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History of Education Seminar Programme 2019/20

All welcome, no registration required.

The ‘History of Education Seminar’ at IHR (Institute of Historical Research) is convened by Georgina Brewis and Gary McCulloch. The seminar attracts speakers from around the world, providing a forum for established historians as well as early-career researchers to present their work. For further information please contact Gary McCulloch or Georgina Brewis at ioe.ichre@ucl.ac.uk

Vera Brittain and Winifred Holtby: Education, Intelligence and Merit

Natasha Periyan, New College of the Humanities

Thursday 30 January 2020, Room 541, UCL Institute of Education, 20 Bedford Way, London, WC1H 0AL.

This paper examines how the concept of intelligence and the scholarship system shaped interwar meritocratic discourses (Wooldridge 1994) through a consideration of the literary and educational work of Vera Brittain and Winifred Holtby. As both teachers and writers, Holtby and Brittain were closely networked to interwar educational debates: they were among the first women to graduate from Oxford, campaigned for the National Union of Women Teachers and wrote for educational magazines. The paper examines these writers’ teaching work and educational journalism as a context for understanding  pedagogic scenes in Brittain’s Testament of Youth (1933) and Holtby’s South Riding (1936). It analyses Brittain’s self-construction as the meritocratic subject and Holtby’s critique of how the concept of intelligence and the scholarship system exposes the limits of democratic educational reform.

Natasha Periyan’s research examines the relationship between modernist-era literature and educational debates. She has worked as a Research Associate at the University of Kent on the AHRC-funded project ‘Literary Culture, Meritocracy and the Assessment of Intelligence in Britain and America, 1880 – 1920’ and held teaching positions at Goldsmiths, Falmouth, Royal Holloway and is currently teaching Northeastern University students at the New College of the Humanities. She has published articles and book chapters on writers including Virginia Woolf, George Orwell and D.H. Lawrence. Her book, The Politics of 1930s British Literature: Education, Gender, Class (Bloomsbury 2018) won the 2018 ISCHE First Book Award.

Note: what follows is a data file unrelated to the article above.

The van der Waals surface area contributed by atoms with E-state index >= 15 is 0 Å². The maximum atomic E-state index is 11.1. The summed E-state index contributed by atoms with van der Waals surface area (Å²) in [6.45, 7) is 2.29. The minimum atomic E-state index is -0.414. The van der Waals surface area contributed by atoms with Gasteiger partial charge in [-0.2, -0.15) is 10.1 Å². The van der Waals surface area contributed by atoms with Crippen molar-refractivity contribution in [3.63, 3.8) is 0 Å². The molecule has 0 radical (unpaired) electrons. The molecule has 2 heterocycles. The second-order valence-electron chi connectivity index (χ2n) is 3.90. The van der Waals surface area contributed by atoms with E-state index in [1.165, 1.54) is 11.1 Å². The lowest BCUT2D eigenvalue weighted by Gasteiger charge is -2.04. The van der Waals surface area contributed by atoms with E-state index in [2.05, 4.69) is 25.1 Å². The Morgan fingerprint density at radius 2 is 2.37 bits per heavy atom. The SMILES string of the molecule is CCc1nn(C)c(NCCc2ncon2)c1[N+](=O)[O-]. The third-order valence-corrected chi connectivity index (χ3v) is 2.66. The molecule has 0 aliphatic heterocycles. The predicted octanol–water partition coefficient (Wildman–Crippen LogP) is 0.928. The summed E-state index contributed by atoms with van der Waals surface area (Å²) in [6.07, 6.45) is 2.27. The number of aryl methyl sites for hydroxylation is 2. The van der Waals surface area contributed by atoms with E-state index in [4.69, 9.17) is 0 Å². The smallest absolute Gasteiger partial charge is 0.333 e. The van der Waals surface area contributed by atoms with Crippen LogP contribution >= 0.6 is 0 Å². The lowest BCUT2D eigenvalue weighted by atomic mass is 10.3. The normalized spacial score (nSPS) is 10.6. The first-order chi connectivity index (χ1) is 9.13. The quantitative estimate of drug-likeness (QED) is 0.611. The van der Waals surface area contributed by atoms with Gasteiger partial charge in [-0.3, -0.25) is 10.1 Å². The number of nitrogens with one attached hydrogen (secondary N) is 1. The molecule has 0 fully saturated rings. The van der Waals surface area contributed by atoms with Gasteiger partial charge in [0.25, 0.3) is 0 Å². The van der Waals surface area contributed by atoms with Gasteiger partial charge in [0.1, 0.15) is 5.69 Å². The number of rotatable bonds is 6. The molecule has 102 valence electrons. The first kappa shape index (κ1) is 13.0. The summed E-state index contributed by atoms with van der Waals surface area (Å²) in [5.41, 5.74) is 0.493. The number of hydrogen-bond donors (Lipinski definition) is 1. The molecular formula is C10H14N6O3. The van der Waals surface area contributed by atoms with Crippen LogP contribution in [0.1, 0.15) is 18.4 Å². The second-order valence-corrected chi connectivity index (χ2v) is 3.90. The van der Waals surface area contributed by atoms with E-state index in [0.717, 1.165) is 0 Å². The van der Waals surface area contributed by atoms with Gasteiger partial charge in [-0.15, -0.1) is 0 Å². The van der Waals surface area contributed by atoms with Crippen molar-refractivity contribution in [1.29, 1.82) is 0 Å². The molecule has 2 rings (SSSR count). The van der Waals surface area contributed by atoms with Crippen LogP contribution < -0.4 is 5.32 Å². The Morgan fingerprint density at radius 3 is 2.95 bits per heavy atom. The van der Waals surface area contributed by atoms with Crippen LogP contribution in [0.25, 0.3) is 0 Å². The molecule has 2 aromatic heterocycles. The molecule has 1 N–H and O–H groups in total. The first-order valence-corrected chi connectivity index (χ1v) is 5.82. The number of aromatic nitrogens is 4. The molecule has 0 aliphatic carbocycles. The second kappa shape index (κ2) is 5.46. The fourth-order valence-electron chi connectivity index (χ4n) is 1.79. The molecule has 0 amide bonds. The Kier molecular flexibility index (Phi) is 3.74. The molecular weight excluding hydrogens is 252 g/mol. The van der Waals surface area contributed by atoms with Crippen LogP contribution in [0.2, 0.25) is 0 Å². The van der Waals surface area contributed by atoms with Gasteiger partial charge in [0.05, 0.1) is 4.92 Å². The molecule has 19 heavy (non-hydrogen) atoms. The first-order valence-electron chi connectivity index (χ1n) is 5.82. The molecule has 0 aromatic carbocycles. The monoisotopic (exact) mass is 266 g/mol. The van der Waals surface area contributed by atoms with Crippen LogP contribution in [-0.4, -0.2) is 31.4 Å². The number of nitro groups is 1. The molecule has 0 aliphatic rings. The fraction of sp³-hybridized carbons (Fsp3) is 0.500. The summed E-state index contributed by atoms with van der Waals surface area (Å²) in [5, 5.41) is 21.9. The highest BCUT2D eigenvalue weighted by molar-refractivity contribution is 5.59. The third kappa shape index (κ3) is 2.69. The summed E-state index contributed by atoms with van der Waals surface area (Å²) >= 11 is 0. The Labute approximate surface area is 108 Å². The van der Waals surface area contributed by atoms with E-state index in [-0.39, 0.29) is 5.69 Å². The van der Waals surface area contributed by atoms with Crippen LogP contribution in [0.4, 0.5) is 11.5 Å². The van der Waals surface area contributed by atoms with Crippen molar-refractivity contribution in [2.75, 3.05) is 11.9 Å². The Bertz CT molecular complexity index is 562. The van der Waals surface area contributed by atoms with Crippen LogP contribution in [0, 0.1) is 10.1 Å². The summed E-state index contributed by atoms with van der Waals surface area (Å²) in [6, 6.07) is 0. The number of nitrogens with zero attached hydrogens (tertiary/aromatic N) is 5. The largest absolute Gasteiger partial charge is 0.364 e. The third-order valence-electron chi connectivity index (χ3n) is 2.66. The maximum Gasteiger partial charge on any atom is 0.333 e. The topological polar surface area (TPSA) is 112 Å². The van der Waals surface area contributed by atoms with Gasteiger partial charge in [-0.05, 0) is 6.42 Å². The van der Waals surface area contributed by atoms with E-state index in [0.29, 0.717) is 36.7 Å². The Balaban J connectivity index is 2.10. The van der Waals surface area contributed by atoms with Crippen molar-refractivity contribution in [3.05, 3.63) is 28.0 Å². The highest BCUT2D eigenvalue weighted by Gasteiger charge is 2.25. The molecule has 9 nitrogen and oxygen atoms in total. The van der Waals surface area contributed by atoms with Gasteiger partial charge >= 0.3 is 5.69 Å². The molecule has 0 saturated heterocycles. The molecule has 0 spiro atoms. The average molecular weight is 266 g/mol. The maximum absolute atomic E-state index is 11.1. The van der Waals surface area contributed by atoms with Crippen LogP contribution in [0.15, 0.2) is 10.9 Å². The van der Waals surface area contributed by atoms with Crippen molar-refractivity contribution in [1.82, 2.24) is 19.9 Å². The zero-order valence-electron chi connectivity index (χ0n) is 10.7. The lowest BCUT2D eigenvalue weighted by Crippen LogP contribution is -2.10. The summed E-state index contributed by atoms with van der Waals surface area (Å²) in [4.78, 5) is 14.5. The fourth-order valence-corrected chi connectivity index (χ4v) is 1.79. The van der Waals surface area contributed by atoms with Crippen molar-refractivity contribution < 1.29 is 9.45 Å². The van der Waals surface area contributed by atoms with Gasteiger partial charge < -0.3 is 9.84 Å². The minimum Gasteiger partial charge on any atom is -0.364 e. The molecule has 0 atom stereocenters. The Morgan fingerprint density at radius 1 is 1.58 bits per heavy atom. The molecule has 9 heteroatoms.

The Duties of Man by Joseph Mazzini: The Many English Fortunes of a Book by an Italian Exile (1851- 1936)

Dr Marcella Sutcliffe, ICHRE, UCL Institute of Education

Thursday 27 February 2020, Room 541, UCL Institute of Education, 20 Bedford Way, London WC1H 0AL.

This paper focuses on the English versions of the ‘Duties of Man’ by Joseph Mazzini, and the reception and circulation of the book within radical and liberal circles. From its first published translation, which appeared in extracts in William Linton’s paper, the English Republic, to the later editions, the book became a firm point of reference for English radicals, co-operators and liberals, who frequently cited it as the most influential book they had read. The paper will focus in particular on the liberal English emancipationists, which included not only MPs but also local councillors, amongst whom many were women. The aim of the paper is to trace Mazzini’s fortune within the English liberal readership by tracing the trajectories followed by the book, through its multiple editions, its platforms for dissemination – including provincial and settlements’ libraries – and its reception. By taking the long view on the history of the book, my analysis aims also to establish whether – following the appropriation of Mazzini’s creed by the fascist ideologist in Italy – reading and promoting The Duties of Man in Britain acquired a new meaning of militant democratic defiance.